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Movies/David Denby

"...Sixteen Candles understands kids better than most movies do--it treats their romance with great gentleness and wit..."

Sixteen Candles, the new teen dating comedy, is an odd mixture of brutality and tenderness. Screenwriter John Hughes, directing for the first time, shoves his minor characters around as if they were dirty trays in a cafeteria; he revels in the kind of crude obviousness that kids often love precisely because it's so insistenly dumb. Yet Hughes has created a lovely herione, Samantha (Molly Ringwald), and her treats her as delicately as he might a princess opening her first ball. His affection for her redeems the picture.

Samantha, a high-school sophomore in the Midwest, has turned sixteen, but no one has noticed--her entire family is preoccupied with her older sister's impending marriage. Meanwhile, at school, she's developed a crush on Jake, a dark-eyed dreamboat in the senior class. But of course Jake (Mike Schoeffling) is going out with a blonde prom queen. He has seen Samantha looking at him, and he's longing to break up with his sulky, self-centered girlfriend, but Samantha, abashed and unsure of herself, can't imagine that he might be interested in her. How could she? She's spending all her time fighting off a skinny freshman with braces--a brilliant, infuriating nonstop talker and con artist called the Geek (Anthony Michael Hall). A pretty girl turning sixteen is not about to go out with the Geek.

Most teenagers are convinced that adults never understand what's important to kids. But the adults who made Sixteen Candles understand better than most. The movie says that though Samantha's problems may not mean much in the long run they mean a great deal at that moment. Unless she receives some attention from the guy she's crazy about, she's going to be depressed for months, and the movie, solicitous as an anxious daddy, asserts that she's too fine, too good--too unselfish and true--to suffer that way.

Molly Ringwald, a charming sixteen-year-old actress with a "crushed" upper lip and a freckled nose, is one of the few kids whose trivial problems we might care about. When she rolls her eyes in dismay at some noise goofballs harassing her on the school bus, or pouts when her grandparents show up (she's bored in advance by the fuss they'll make over her), she creates so much intimacy with the camera that we don't think of her as a spoiled little bitch--we think how we might be annoyed by these things, too. Molly Ringwald (first seen in Paul Mazursky's Tempest) has a quality of radiant sanity. Her Samantha, talking to herself, makes fun of her own misfortunes even as she falls deeper into misery.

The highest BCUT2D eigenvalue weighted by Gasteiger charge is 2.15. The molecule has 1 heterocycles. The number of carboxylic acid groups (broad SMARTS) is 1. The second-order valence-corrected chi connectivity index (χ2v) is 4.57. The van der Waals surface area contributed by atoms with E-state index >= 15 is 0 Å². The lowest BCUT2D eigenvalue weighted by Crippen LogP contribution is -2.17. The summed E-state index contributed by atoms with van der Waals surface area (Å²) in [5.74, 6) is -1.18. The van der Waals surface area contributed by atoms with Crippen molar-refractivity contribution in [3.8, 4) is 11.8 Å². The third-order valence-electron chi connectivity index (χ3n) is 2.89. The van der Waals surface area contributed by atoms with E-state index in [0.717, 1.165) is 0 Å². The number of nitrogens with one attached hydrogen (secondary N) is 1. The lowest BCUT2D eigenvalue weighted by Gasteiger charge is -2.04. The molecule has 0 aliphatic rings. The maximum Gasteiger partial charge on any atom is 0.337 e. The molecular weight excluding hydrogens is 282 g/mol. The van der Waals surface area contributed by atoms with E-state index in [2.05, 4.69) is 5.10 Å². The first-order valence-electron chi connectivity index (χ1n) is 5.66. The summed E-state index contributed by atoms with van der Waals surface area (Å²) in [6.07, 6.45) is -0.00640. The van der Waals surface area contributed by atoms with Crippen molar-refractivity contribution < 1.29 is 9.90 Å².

John Hughes, who wrote two of last summer's comedy hits (Mr. Mom and National Lampoon's Vacation), knows that high-school romance is largely a matter of kids trying to act out a certain image of themselves. The handsome, athletic Jake is actually a little dumb, but Jake, who has the right moves, doesn't have to be clever to come out on top. He can play Mr. Cool, saying little, and the other kids will revere him--he can sustain his style.

Hughes must know that it's hard for the audience to care deeply about the Jakes of this world--natural winners--so he makes the Geek the surprise hero. The blond, clown-faced shrimp Anthony Michael Hall has a nervous, high-torque delivery; he spins out the new teen computer/video jargon so quickly he seems to have been hatched by Mr. and Ms. Pac-Man. The Geek is the kind of demoniacally inventive kid who reaches his peak of audacity and artistry in high school. Like all such kids, he has followers--two gangly, nearly mute collections of elbows, knees, and shiny orthodontia who travel around school wearing more electronic gear on their heads than the astronauts. These two boys are classic high-school dorks in new outfits: Electronic-age wallflowers, they watch the girls at a school dance through some sort of infrared scope; they're always photographing something, always taping, broadcasting, duping. They're so busy running words and images around the circuits they don't ever have to speak to anyone.

For the moment, the Geek's main purpose in life is to convince these two that he's a stud. In a gesture of sublime generosity, Samantha lends him her panties so he can pretend to his friends that he's scored with her; he repays the favor by no longer pestering her and by doing his best to bring her together with Jake. John Hughes treats the central romantic situation with great gentleness and wit--it's only everything else in the movie that's trash. Working in a market that rewards gross-out humor, Hughes loses his artistic nerve and piles on the cheap laughs. There's the randy Chinese exchange student, picturesquely named Long Duk Dong, who topples onto large-breasted girls; there's the usual slobby teen party, with the pizza left spinning on the record turntable and soused adolescents strewn among the beer cans. Yet amid the joshing and jeering, the low comedy and mess, there are also intimations of the way bright, sensitive kids might connect with one another. Watching Sixteen Candles is like finding a couple of cans of champagne in a six-pack of Schlitz.